Sometimes the WYSIWYG editor is buggy. HTML editors can be annoying as it is, but when little bugs pop up while you’re editing an email, it can be even more frustrating. An example would be that recently, the Subscriber Name field that I entered into an email course kept getting wiped out every time I saved.
So instead of “Hi, Stephanie!” at the beginning of an email, if it went out, it would say, “Hi, !” When I get an email with that totally obvious gap between the comma and the exclamation point, it’s like a mini slap in the face. We don’t want that for our subscribers.
ConvertKit is good for your business if:
You’re limited on time. Like anything worthwhile, there is work to be done in the beginning. But once you’ve got your sequences set up, your automation rules in place, and your subscribers tagged, it really is pretty passive and time saving.
You want a very simple email format. The simple format initially made me feel limited, but I like that the focus is on the content of the email, and it looks much more personalized than mass produced, which I’m sure subscribers appreciate as well.
Email is a big part of your marketing plan. Because of the automation and integration, ConvertKit is a huge help in growing a list without a huge headache.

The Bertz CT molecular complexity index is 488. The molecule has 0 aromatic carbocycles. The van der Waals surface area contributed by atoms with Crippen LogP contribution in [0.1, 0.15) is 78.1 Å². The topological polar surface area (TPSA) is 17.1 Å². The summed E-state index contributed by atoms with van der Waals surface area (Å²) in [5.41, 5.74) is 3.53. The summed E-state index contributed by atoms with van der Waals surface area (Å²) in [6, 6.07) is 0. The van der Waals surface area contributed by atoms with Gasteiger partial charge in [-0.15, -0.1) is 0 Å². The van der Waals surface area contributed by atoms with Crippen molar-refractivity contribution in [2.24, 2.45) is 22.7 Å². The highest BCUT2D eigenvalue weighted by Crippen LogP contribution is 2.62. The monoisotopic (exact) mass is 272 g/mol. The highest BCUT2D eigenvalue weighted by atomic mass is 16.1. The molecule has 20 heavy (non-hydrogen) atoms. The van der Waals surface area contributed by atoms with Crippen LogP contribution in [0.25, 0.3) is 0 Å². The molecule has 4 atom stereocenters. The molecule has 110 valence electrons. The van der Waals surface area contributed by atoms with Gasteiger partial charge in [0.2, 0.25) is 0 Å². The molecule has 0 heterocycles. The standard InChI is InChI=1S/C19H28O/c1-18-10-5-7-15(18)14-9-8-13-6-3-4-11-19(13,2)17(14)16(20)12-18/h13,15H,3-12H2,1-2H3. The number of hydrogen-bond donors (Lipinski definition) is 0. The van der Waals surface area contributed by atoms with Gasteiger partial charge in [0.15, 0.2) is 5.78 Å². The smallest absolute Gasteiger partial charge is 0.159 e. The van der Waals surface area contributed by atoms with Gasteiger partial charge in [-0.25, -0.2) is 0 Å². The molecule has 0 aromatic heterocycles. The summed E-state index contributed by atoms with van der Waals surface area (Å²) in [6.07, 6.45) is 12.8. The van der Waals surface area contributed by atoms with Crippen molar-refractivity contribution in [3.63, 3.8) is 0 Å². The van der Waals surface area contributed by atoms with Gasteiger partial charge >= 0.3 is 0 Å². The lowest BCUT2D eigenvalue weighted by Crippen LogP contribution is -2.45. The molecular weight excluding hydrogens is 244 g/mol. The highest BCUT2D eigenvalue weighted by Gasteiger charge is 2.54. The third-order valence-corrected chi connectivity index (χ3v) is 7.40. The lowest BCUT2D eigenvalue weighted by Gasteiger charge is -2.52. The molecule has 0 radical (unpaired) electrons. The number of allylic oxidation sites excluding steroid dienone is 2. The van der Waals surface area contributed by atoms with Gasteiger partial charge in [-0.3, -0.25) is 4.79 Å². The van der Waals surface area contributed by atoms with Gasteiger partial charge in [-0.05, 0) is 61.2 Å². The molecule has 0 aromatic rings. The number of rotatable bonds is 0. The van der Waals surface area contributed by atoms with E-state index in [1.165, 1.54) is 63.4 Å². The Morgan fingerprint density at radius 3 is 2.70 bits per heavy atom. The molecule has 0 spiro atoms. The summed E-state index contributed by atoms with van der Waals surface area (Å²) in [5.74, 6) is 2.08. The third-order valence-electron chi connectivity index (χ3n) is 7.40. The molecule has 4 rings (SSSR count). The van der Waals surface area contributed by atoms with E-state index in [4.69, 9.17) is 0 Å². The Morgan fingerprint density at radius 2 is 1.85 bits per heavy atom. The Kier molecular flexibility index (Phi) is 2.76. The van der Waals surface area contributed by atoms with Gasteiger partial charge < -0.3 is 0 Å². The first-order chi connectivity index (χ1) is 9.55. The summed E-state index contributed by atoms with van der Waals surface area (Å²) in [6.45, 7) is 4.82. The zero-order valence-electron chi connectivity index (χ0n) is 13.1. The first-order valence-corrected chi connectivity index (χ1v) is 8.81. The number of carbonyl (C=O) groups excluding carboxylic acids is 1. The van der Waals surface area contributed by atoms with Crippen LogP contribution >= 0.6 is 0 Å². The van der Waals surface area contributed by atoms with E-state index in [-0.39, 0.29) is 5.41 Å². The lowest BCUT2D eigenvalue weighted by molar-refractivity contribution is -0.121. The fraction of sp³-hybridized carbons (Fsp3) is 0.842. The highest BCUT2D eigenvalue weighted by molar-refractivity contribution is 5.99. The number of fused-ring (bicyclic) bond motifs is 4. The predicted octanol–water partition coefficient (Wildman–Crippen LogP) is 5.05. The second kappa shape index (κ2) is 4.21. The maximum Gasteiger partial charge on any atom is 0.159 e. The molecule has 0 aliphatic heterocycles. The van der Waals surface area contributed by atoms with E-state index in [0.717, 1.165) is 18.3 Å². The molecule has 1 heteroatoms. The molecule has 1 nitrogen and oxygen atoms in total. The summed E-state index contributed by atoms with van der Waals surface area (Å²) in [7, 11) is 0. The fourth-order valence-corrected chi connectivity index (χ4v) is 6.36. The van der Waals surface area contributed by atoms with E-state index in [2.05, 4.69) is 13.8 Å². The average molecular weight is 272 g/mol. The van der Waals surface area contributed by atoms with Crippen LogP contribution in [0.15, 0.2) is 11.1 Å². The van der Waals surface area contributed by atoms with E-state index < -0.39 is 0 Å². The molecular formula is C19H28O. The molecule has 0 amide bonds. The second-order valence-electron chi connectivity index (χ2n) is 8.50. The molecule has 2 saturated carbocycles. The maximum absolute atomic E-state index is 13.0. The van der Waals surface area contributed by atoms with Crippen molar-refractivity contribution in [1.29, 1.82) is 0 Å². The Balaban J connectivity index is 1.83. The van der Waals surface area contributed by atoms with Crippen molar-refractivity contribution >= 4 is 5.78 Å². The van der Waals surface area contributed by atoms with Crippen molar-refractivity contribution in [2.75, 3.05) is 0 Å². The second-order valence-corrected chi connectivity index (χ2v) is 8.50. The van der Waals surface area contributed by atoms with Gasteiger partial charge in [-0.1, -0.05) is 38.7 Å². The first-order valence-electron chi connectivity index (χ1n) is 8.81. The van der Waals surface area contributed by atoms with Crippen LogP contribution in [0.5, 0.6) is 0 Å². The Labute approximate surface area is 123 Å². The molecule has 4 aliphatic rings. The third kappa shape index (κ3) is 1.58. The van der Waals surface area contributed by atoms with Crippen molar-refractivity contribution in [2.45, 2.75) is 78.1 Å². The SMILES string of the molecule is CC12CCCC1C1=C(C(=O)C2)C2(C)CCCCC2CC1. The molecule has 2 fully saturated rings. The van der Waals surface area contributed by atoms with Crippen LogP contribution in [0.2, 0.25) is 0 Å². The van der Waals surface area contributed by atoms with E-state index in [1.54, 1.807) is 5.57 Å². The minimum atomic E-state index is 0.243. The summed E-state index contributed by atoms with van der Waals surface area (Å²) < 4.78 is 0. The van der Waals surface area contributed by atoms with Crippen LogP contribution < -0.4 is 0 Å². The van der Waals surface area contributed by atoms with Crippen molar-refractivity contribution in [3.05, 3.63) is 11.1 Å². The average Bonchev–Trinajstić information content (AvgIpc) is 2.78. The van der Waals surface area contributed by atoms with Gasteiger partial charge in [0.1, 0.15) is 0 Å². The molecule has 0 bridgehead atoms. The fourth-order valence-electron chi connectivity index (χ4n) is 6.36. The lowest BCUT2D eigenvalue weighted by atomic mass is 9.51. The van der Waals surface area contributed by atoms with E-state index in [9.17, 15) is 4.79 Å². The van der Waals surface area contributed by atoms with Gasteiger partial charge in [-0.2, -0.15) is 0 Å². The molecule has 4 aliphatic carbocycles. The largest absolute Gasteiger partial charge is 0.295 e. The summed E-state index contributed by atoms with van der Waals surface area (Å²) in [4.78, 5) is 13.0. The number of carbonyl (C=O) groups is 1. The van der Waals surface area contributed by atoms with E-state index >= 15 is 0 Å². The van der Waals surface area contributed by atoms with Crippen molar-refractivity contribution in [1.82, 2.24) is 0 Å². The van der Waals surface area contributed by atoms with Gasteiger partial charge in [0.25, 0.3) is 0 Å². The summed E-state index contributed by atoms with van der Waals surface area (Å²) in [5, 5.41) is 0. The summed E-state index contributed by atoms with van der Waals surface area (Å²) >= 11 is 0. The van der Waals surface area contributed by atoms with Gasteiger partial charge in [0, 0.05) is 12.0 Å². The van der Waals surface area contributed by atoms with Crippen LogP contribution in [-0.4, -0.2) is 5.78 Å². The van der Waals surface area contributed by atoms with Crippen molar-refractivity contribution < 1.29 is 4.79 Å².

ConvertKit is not good for your business if:
Email is not a big part of your marketing plan. If you’re more into social media or local networking, or really don’t have a marketing plan yet, ConvertKit isn’t for you. It’s $29/month at a minimum (for 1,000 subscribers) and the next level hops to $49/month, so it needs to be a business investment that will be properly utilized.
You like sending emails with a pre-made template or lots of images. Because of the simple WYSIWYG editor, this is not the kind of email provider where you can pick a template and drag and drop images. ConvertKit’s platform is set up to create emails that consist mostly of text, so if your emails tend to be image heavy, this might not be a good fit for you (at least for now). You can create templates that include your logo at the top, and other graphics or design elements, but that requires coding work, so beware.